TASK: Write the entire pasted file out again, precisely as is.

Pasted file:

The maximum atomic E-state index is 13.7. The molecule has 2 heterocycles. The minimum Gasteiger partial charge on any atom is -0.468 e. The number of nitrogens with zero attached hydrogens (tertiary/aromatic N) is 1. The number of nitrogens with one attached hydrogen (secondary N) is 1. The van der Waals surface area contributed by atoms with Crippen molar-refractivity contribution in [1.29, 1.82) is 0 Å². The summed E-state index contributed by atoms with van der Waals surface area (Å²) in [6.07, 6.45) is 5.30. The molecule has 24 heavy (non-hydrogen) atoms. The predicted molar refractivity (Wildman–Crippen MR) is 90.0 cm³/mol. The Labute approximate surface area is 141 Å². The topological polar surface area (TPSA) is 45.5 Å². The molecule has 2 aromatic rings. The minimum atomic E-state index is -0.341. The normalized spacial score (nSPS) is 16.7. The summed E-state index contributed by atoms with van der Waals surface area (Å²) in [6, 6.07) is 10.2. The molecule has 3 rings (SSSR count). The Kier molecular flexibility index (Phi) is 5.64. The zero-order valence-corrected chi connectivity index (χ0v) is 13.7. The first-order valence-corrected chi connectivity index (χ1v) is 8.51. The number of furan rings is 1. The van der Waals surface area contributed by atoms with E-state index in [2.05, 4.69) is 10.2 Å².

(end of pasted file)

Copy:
The maximum atomic E-state index is 13.7. The molecule has 2 heterocycles. The minimum Gasteiger partial charge on any atom is -0.468 e. The number of nitrogens with zero attached hydrogens (tertiary/aromatic N) is 1. The number of nitrogens with one attached hydrogen (secondary N) is 1. The van der Waals surface area contributed by atoms with Crippen molar-refractivity contribution in [1.29, 1.82) is 0 Å². The summed E-state index contributed by atoms with van der Waals surface area (Å²) in [6.07, 6.45) is 5.30. The molecule has 24 heavy (non-hydrogen) atoms. The predicted molar refractivity (Wildman–Crippen MR) is 90.0 cm³/mol. The Labute approximate surface area is 141 Å². The topological polar surface area (TPSA) is 45.5 Å². The molecule has 2 aromatic rings. The minimum atomic E-state index is -0.341. The normalized spacial score (nSPS) is 16.7. The summed E-state index contributed by atoms with van der Waals surface area (Å²) in [6, 6.07) is 10.2. The molecule has 3 rings (SSSR count). The Kier molecular flexibility index (Phi) is 5.64. The zero-order valence-corrected chi connectivity index (χ0v) is 13.7. The first-order valence-corrected chi connectivity index (χ1v) is 8.51. The number of furan rings is 1. The van der Waals surface area contributed by atoms with E-state index in [2.05, 4.69) is 10.2 Å².